Why Do Journalists Prefer Twitter to Blogging?

This is the question posed by a blogger at Lead and Gold.  (It’s a riff on a conversation between Howard Kurtz and Ben Smith on Reliable Sources.)

My answer, based on the comments of many professional print journalist friends over the last two years or so?  For professional, paid journalists, Twitter is partly a way to gather new information quickly, on the demand side.  But for professional journalists, it’s mostly a channel of distribution. It’s a way of getting your stuff out there, in one sentence an an automatically generated link that you can send from your smartphone.  It’s not about furthering the conversation in any qualitative sense, it’s just about advertising your stuff in the medium that everyone else is following.  It’s distribution.

Twitter for the paid professionals is also about signaling behavior to your peers.  It’s about showing that you’re part of the conversation.  (Stendhal once referred to this utterly crucial social behavior of the salon, as “keeping oneself in countenance.”  It’s an interesting and telling phrase; this use of a word for “face.”  That’s the social signaling function of Twitter.)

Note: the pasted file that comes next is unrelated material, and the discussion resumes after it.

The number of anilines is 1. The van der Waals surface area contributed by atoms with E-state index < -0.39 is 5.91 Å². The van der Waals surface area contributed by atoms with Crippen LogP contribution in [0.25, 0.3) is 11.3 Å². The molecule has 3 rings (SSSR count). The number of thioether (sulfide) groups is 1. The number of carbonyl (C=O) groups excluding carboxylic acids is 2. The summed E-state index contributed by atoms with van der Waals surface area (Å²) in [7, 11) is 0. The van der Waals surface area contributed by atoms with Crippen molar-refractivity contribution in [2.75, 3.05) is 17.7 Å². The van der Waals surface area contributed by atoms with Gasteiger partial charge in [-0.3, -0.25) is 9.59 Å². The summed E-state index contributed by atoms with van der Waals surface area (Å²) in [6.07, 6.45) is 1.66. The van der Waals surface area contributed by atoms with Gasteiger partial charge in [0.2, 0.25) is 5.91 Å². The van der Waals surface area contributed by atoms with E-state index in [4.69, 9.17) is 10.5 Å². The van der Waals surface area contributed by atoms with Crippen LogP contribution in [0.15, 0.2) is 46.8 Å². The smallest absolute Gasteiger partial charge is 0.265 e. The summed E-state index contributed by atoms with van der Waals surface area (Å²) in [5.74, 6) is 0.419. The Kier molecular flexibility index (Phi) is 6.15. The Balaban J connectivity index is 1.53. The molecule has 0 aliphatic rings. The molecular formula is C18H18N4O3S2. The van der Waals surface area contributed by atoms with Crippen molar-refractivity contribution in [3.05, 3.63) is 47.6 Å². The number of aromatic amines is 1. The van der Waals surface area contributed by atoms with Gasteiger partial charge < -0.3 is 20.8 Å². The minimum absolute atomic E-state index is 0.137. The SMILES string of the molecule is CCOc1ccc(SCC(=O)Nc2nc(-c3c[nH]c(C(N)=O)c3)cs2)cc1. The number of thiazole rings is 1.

Blogging, by contrast, is content.  That content might be new, in which case it is time-consuming to create.  Or it’s some form of recycled content.  Nearly all my journalists friends talk about the pressures from managers, desperate to find ways to produce new page views with some online ads attached, to take something already done and repackage it as some “new” thing on the web.  The pressure is intense to produce “content” – but “content” is a particularly ambiguous word in this new economy.  It covers both genuinely new reporting and information, or merely recycled and re-packaged stuff, and the difference doesn’t necessarily matter much in the new journalistic economy.

And the work involved is either paid – but done on speed, as it were, mostly recycling old content, but still time-consuming to reconfigure as “new.”  Or else it’s unpaid, and of course – “no man but a blockhead ever wrote, except for money.”

(PS.  I should add that I’ve started a new comment policy for my posts; most of them I’m not opening to comments, and I’ll indicate if a post is opened for comments, as this one is.  I simply don’t have time to review comments to screen out the offensive, annoying, or simply off-topic.  If it’s the kind of post where I think it would be helped by asking what readers think, and so I’d plan to read the comments anyway, I’ll open comments; otherwise not.)